I sat in a different place in church today. Coming in mid-service from nursery duty, my usual place was filled. I traveled behind the pews, looking for an open seat, but all were filled with families and couples. I ended up alone at a cafe table in a section where most of the touchable untouchables sit – those who don’t fit in to mainstream society but in my church are welcomed and included in the body. It’s a comfortable space, a space where I can just be me in all my weakness and weirdness.
I was tired from spending the previous day cleaning the spaces between the new tiles in my downstairs ahead of the grout man. I didn’t really want to talk to anyone, just be there for my daughter after my time in the nursery. And so I sat, sang songs, and was still.
Ten minutes into my sitting, singing and stillness, I watched a man get up and cross in front of me to hug another man. These two men are bonded by the strangest of circumstances. Their respective wives have left them to move in together as lesbian lovers. These men have attended church together for years, their wives accompanying them, their children sitting in the pews or heading off to children’s church. They are not strangers to each other nor are they strangers to most of the congregation. Now here they are, single men whose wives are living together as a blended family.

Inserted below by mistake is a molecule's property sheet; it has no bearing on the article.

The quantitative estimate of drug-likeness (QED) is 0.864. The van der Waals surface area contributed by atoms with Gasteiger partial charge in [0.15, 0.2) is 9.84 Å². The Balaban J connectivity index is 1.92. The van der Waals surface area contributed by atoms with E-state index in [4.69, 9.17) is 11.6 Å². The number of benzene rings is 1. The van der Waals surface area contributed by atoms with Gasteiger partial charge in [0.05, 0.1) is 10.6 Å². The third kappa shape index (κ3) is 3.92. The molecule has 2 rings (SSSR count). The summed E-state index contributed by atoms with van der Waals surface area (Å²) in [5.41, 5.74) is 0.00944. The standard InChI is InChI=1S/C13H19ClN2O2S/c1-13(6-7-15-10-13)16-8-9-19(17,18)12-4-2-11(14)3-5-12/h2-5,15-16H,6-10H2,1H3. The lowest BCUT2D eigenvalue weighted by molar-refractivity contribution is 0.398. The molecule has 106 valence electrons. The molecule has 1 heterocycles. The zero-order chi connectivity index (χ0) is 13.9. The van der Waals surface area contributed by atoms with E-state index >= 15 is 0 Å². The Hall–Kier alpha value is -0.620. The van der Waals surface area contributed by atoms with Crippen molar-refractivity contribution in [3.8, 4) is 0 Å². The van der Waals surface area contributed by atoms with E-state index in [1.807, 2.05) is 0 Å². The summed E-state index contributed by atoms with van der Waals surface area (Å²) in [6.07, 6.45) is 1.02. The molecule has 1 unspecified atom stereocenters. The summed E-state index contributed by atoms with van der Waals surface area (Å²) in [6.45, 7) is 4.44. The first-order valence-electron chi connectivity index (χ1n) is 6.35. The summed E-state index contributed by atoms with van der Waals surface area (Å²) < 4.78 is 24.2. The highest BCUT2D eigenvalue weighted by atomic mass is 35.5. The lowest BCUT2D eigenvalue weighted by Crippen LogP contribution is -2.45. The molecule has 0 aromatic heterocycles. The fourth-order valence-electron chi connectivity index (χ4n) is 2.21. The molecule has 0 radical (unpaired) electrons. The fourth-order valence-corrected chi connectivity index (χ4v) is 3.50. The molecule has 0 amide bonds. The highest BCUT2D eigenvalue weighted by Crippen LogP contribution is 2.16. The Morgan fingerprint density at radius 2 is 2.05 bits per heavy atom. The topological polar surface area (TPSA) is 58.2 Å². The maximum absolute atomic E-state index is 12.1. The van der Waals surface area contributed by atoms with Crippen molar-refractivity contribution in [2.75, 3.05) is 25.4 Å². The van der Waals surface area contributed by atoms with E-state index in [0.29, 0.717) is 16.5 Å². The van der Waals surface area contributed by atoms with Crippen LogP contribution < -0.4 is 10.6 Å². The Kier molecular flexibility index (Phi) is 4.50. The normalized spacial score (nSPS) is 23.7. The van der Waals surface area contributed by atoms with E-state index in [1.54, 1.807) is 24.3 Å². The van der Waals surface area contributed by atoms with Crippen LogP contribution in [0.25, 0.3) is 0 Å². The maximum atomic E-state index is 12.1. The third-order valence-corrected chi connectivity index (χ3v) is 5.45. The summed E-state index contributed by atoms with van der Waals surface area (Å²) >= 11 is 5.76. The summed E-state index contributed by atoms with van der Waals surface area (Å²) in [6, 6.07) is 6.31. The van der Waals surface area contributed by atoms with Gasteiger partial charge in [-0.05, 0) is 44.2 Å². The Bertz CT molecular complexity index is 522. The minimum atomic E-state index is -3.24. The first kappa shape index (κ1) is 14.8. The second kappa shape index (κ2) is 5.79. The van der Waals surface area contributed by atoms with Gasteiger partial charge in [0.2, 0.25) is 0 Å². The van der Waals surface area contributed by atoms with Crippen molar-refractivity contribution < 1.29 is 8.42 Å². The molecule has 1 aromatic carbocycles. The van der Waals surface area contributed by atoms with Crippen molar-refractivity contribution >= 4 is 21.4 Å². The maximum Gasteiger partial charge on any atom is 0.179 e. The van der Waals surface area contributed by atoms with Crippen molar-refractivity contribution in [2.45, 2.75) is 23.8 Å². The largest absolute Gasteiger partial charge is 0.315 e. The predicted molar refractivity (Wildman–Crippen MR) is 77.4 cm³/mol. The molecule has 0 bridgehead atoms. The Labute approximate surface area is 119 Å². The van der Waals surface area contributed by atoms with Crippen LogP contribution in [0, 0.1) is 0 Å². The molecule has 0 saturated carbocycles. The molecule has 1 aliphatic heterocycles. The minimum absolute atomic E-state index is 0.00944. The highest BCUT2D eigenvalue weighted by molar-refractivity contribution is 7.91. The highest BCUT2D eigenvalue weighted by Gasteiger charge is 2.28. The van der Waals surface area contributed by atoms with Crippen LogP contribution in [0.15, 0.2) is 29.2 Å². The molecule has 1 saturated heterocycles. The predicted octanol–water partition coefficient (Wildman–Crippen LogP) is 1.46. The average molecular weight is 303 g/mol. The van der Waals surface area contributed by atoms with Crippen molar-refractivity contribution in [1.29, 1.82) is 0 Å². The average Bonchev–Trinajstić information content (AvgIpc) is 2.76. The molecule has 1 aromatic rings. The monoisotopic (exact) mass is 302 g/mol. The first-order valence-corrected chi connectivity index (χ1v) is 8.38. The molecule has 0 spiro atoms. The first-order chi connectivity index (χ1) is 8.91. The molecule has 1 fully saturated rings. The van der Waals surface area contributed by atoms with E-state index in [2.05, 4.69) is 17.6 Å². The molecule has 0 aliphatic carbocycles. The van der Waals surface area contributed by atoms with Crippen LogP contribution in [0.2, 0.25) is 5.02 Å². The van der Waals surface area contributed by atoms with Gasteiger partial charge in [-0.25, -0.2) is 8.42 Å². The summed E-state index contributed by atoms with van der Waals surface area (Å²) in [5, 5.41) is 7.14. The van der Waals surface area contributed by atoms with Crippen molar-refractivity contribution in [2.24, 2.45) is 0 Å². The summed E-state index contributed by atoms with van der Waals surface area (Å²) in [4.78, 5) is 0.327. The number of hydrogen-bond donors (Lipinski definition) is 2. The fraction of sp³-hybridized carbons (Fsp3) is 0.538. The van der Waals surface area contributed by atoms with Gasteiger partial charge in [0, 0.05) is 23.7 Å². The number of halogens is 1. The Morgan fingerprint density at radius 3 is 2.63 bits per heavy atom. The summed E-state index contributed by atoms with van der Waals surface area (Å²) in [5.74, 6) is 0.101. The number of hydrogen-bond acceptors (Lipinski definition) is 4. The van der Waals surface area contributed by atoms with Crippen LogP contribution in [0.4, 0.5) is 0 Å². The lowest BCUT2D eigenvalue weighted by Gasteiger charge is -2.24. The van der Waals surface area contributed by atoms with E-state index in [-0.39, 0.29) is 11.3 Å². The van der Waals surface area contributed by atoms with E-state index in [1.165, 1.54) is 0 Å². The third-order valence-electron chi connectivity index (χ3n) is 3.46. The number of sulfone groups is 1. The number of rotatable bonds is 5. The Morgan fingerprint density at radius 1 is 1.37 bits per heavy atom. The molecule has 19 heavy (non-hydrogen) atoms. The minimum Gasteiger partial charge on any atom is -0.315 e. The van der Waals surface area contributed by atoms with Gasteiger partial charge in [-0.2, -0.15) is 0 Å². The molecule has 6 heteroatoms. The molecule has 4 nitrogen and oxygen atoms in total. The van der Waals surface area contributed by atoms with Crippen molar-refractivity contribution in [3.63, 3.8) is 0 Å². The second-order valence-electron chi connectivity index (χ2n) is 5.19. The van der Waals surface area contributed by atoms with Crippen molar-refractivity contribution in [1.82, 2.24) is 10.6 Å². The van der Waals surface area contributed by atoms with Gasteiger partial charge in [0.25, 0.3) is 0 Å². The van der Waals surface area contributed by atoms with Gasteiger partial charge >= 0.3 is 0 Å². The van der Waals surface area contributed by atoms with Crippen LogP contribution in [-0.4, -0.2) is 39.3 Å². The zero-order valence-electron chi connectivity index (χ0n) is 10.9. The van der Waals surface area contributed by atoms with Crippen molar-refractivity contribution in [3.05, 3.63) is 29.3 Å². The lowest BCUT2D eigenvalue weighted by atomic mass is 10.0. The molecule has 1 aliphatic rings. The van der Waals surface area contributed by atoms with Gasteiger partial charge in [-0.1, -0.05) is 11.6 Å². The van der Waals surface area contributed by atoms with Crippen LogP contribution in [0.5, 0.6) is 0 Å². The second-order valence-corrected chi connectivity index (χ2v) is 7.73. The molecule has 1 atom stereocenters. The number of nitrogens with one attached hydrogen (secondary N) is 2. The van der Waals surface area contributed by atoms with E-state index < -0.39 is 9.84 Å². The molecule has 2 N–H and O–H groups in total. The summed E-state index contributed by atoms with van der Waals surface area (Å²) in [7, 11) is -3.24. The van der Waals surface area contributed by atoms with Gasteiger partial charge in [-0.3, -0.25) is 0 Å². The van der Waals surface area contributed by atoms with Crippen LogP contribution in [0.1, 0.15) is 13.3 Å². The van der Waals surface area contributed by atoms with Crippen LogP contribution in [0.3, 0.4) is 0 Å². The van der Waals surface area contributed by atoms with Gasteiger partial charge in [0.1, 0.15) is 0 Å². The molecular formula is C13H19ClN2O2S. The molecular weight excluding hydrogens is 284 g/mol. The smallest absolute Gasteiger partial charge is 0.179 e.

I watched the men hug during the service. I wondered what they think of each other, think of their wives, think of this odd turn of events. In a smaller church, dirty laundry often is hung out to dry in full view of the congregation. Thankfully, I don’t know the dirty laundry of these two men, these two marriages – at least, not much. I don’t want to know. I experienced enough brokenness in my own marriage to make any assumptions as to whose fault it is or how a relationship can break down after many years of loving. I have walked enough of life to know that a person leaving a heterosexual life and marriage in order to enter into a homosexual relationship does not choose that easily.
As I watched these men hug I wondered if they thought they were the ones who were in the right, if they felt wronged by the choices their wives had made. I wondered if, beyond the awkwardness of thinking about their wives as lovers, maybe they were relieved to finally have the secret out there in the open – that marriage had been hard, that sex had been good and bad, that deep in their hearts they had known for a long time that they were no longer the beloved. I wondered if in hugging each other something passed between them, some wordless healing, some aching truth about being men navigating this bizarre twist in their lives.
After they hugged they returned to their respective seats. The service soon ended; I turned away and waited for my daughter to join me. As we drove away, I was quiet, thoughtful, uncertain. I kept seeing the faces of these men, their hands on each others backs; I felt their humanity, their hopelessness, their surrender to what had happened. The pat answers about sin and poor choices and missed opportunities to grow in faith all seemed trite and insufficient for the palpable suffering and brotherhood they shared. I knew that, in sitting and being present to them, I had received from the raw honesty of their hug the pure touch of God.